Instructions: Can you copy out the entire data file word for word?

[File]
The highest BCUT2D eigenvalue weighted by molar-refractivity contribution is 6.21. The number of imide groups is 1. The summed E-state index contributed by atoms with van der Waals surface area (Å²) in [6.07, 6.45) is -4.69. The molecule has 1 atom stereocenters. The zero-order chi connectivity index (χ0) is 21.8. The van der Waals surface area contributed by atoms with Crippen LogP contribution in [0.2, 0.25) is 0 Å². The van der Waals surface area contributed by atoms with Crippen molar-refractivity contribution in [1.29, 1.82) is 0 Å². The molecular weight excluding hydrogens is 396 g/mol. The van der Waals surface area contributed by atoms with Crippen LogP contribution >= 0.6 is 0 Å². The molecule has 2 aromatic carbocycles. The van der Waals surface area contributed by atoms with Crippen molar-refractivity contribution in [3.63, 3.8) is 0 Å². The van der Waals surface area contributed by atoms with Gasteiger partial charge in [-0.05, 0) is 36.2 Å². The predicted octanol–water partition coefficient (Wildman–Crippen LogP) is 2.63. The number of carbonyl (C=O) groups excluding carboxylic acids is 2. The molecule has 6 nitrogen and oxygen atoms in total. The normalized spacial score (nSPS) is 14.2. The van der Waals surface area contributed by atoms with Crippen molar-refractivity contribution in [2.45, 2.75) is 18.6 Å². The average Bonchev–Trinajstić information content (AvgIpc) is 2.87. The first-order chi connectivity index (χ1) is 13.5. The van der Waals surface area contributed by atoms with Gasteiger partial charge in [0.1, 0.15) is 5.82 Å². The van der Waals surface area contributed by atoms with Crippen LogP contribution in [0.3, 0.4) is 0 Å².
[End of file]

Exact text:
The highest BCUT2D eigenvalue weighted by molar-refractivity contribution is 6.21. The number of imide groups is 1. The summed E-state index contributed by atoms with van der Waals surface area (Å²) in [6.07, 6.45) is -4.69. The molecule has 1 atom stereocenters. The zero-order chi connectivity index (χ0) is 21.8. The van der Waals surface area contributed by atoms with Crippen LogP contribution in [0.2, 0.25) is 0 Å². The van der Waals surface area contributed by atoms with Crippen molar-refractivity contribution in [1.29, 1.82) is 0 Å². The molecular weight excluding hydrogens is 396 g/mol. The van der Waals surface area contributed by atoms with Crippen LogP contribution >= 0.6 is 0 Å². The molecule has 2 aromatic carbocycles. The van der Waals surface area contributed by atoms with Crippen molar-refractivity contribution in [3.63, 3.8) is 0 Å². The van der Waals surface area contributed by atoms with Gasteiger partial charge in [-0.05, 0) is 36.2 Å². The predicted octanol–water partition coefficient (Wildman–Crippen LogP) is 2.63. The number of carbonyl (C=O) groups excluding carboxylic acids is 2. The molecule has 6 nitrogen and oxygen atoms in total. The normalized spacial score (nSPS) is 14.2. The van der Waals surface area contributed by atoms with Crippen molar-refractivity contribution in [2.45, 2.75) is 18.6 Å². The average Bonchev–Trinajstić information content (AvgIpc) is 2.87. The first-order chi connectivity index (χ1) is 13.5. The van der Waals surface area contributed by atoms with Gasteiger partial charge in [0.1, 0.15) is 5.82 Å². The van der Waals surface area contributed by atoms with Crippen LogP contribution in [0.3, 0.4) is 0 Å².